This union with the Divine is the ultimate realization, and those who have experienced it are changed forever, it seems. It may come through other mystical experience, this feeling of union with the divine, but when it comes, you want nothing but that feeling!
Sophy Burnham, in her book The Ecstatic Journey, explains, “When the mystic has merged with God, in the extreme ecstasy of divine union, all physical rules give way. ‘What do you want me to do now?’ she asks her God. ‘Where do I go now?’ For she is burning in the fire of Love” (97).
Burnham’s spiritual journey is profound, and I recommend the book. She has a deep relationship with the Divine, and her practice of prayer is powerful. She says, “During the twenty years that have passed since my ecstasy on Machu Picchu I have learned ways to converse with what I’m satisfied are beings of great spiritual beauty and delight. I ask them questions and they answer with deep wisdom and delight” (249-250).
Through this ability to ask and then listen, she received insight into prayer that resonates with me. Let me present this in her words:
Once we were talking about this and that. I asked a questions, and the answer came back, Pray.
I thought about that for a moment. “Why should I pray? I asked. “You already know what I want. What’s the point?”
Instantly the answer came back telepathically in three parts, but seen as a whole, the way you see a painting in its totality and only afterward analyze its brush strokes and colors and lines.
The first answer was, So we will know what you want, in order that we may give you what you need.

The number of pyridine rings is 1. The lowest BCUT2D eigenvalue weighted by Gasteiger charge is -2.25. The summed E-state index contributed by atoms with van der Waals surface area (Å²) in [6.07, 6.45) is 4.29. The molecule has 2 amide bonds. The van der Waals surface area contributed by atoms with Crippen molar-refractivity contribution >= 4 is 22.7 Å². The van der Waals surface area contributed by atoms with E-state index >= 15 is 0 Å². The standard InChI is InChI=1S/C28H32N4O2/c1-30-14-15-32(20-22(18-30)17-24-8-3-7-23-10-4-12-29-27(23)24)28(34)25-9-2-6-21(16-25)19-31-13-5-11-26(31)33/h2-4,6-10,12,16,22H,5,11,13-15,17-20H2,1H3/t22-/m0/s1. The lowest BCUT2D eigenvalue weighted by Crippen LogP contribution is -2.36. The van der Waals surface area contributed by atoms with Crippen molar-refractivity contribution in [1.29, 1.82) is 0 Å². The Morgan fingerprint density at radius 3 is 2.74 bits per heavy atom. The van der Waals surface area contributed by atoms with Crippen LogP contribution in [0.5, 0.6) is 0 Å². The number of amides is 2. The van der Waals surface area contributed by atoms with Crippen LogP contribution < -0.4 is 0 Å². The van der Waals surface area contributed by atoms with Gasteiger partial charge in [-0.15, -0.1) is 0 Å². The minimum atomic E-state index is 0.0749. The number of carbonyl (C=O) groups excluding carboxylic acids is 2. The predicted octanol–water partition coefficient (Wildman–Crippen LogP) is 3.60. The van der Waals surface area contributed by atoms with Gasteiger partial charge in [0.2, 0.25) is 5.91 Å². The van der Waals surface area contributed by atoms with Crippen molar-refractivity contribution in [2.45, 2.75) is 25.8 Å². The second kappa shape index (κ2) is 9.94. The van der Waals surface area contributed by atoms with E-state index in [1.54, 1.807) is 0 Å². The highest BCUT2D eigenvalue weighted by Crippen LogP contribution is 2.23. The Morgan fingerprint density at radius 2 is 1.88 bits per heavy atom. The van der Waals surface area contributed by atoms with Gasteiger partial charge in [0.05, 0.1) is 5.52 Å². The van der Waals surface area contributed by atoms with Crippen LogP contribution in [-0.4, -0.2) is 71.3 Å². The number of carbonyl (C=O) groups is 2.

The second reason was, Because when you pray, for a few moments you surrender – – it may only be fifteen seconds out of fifteen minutes of attempted prayer. But in that moment of surrender, you open a window through which we can enter to execute the desires of your heart.
The third reason I would never have been able to make up in my wildest imaginings. Because your prayers give us the energy to do our work.
With our thoughts we give or drain their energy. Our doubts, despair, and fear serve as hindrances for these spiritual creatures, who must expend energy combatting our anxiety before being able to do their work. It was only then that I understood that we stand in relationship to angels, to the spiritual beings that surround us. They need us as we need them. Their task is to serve and help us, and they need our help to do their work. (250)
“They need our help to do their work.” It is good to pray.
Burnham, Sophy. The Ecstatic Journey. NY: Ballantine Books, 1997.
Myss, Caroline. Entering the Castle. NY: Free Press, 2007.
2 thoughts on “More thoughts on prayer”
Nice job on the article – the first quote “wishing your life was other then what it was” is about not feeling sorry for yourself – this is said to be the greatest weight for a soul to lift.
At every stage this notion of feeling sorry for one’s self gets finer and finer as one moves from one stage to another and trickier and trickier for the self to detect and is a block to ecstacy. So say the Sufis and that is my personal experience as well.
Enjoyed all the stages and again the pic is an excellent visual feeling aid –
Shanti Om and Peace to you
Hi Victor –
Yes! Thank you for pointing that out. I find it a tremendous temptation to slip into that state when I feel sorry for myself about any sort of silly thing. It makes sense that some say that this is the greatest weight for a soul to lift. Everything is about perspective – one must work hard at having the perspective of gratitude and acceptance even while trying to create the life that seems the best/highest path. Thank you for your comment.
Peace to you!